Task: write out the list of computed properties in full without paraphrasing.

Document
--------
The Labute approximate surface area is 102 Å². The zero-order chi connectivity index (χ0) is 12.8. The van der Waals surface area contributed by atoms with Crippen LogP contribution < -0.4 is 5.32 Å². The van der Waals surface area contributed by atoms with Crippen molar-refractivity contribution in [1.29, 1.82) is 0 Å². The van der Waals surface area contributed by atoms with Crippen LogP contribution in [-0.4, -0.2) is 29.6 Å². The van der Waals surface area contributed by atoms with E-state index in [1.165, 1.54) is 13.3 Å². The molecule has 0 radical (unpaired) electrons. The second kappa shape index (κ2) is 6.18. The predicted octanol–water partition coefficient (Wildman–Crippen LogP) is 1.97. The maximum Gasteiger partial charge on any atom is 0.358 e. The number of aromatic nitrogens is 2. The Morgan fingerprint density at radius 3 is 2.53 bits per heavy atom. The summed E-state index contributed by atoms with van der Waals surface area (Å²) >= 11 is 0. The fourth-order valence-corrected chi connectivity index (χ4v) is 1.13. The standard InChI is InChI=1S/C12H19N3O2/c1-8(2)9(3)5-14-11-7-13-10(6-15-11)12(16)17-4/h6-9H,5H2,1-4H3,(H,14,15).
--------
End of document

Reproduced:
The Labute approximate surface area is 102 Å². The zero-order chi connectivity index (χ0) is 12.8. The van der Waals surface area contributed by atoms with Crippen LogP contribution < -0.4 is 5.32 Å². The van der Waals surface area contributed by atoms with Crippen molar-refractivity contribution in [1.29, 1.82) is 0 Å². The van der Waals surface area contributed by atoms with Crippen LogP contribution in [-0.4, -0.2) is 29.6 Å². The van der Waals surface area contributed by atoms with E-state index in [1.165, 1.54) is 13.3 Å². The molecule has 0 radical (unpaired) electrons. The second kappa shape index (κ2) is 6.18. The predicted octanol–water partition coefficient (Wildman–Crippen LogP) is 1.97. The maximum Gasteiger partial charge on any atom is 0.358 e. The number of aromatic nitrogens is 2. The Morgan fingerprint density at radius 3 is 2.53 bits per heavy atom. The summed E-state index contributed by atoms with van der Waals surface area (Å²) >= 11 is 0. The fourth-order valence-corrected chi connectivity index (χ4v) is 1.13. The standard InChI is InChI=1S/C12H19N3O2/c1-8(2)9(3)5-14-11-7-13-10(6-15-11)12(16)17-4/h6-9H,5H2,1-4H3,(H,14,15).